Gold settled lower on Monday after a surprise surge in U.S. jobs growth reignited speculation the Federal Reserve could soon start scaling back its monetary stimulus program, denting bullion's appeal.
The U.S. central bank could start cutting back on its $85 billion monthly bond purchases as early as next month, analysts said. Some, however, expect the cutbacks will start next year.
An end to the Fed's quantitative easing program is expected to hurt assets such as gold, which has been boosted by central bank liquidity and low interest rates.
Spot gold hit its lowest since Oct. 17 at $1,278.94 an ounce in early trade, after losing 1.5 percent in the previous session, its biggest one-day fall in about a month. It was last down 0.5 percent to $1,283 an ounce.
U.S. gold futures for December delivery settled $3.50 lower at $1,281.10 an ounce.
"The dollar index is still holding fairly firm, and given the lack of physical interest or significant investor demand near new lows, there is very little upside for the market,'' VTB Capital analyst Andrey Kryuchenkov said. "Gold continues trading with macro headlines and against the greenback.''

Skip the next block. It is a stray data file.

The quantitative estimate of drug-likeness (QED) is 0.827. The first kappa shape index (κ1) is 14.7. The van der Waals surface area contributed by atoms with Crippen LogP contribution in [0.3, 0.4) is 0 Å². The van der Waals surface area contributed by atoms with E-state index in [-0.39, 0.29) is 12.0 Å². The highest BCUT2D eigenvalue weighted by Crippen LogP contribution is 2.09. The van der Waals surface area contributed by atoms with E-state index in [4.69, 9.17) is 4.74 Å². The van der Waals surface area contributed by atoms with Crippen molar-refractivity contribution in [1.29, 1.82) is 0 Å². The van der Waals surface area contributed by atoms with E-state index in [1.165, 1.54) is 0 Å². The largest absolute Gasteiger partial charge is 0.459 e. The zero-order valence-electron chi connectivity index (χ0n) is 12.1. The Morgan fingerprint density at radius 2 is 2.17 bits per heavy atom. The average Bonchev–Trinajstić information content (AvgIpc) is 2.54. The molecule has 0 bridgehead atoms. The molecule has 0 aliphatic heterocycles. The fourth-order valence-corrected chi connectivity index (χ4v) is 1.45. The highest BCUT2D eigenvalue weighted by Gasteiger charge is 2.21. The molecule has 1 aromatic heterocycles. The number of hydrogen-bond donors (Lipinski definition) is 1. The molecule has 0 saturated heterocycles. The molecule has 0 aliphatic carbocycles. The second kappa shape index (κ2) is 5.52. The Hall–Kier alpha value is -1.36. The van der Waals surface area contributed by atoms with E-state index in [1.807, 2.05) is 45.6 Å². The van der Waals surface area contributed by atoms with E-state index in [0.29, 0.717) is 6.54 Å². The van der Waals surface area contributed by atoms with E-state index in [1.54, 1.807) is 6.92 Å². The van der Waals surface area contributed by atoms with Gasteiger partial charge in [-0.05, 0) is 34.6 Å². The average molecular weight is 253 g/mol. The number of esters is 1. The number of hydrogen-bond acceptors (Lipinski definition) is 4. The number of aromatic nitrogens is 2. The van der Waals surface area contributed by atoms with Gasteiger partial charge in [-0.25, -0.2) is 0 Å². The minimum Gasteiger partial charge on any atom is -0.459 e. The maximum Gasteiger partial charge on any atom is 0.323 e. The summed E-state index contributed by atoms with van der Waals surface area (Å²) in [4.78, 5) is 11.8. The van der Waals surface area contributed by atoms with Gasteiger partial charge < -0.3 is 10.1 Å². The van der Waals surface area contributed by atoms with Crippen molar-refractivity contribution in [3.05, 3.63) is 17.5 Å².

Uncertainty remains over when the Fed will begin to rein in its quantitative easing, he added: "Statements from the FOMC (Federal Open Market Committee) have been fairly cautious or even dovish, but data continues to question the Fed's current accommodative stance ...Policymakers can afford to wait a little longer, but pressure is growing.''
The dollar eased against a basket of currencies, but remained near Friday's two-month high, set after a key U.S. employment report showed employers added 204,000 new jobs in October, soundly beating forecasts.
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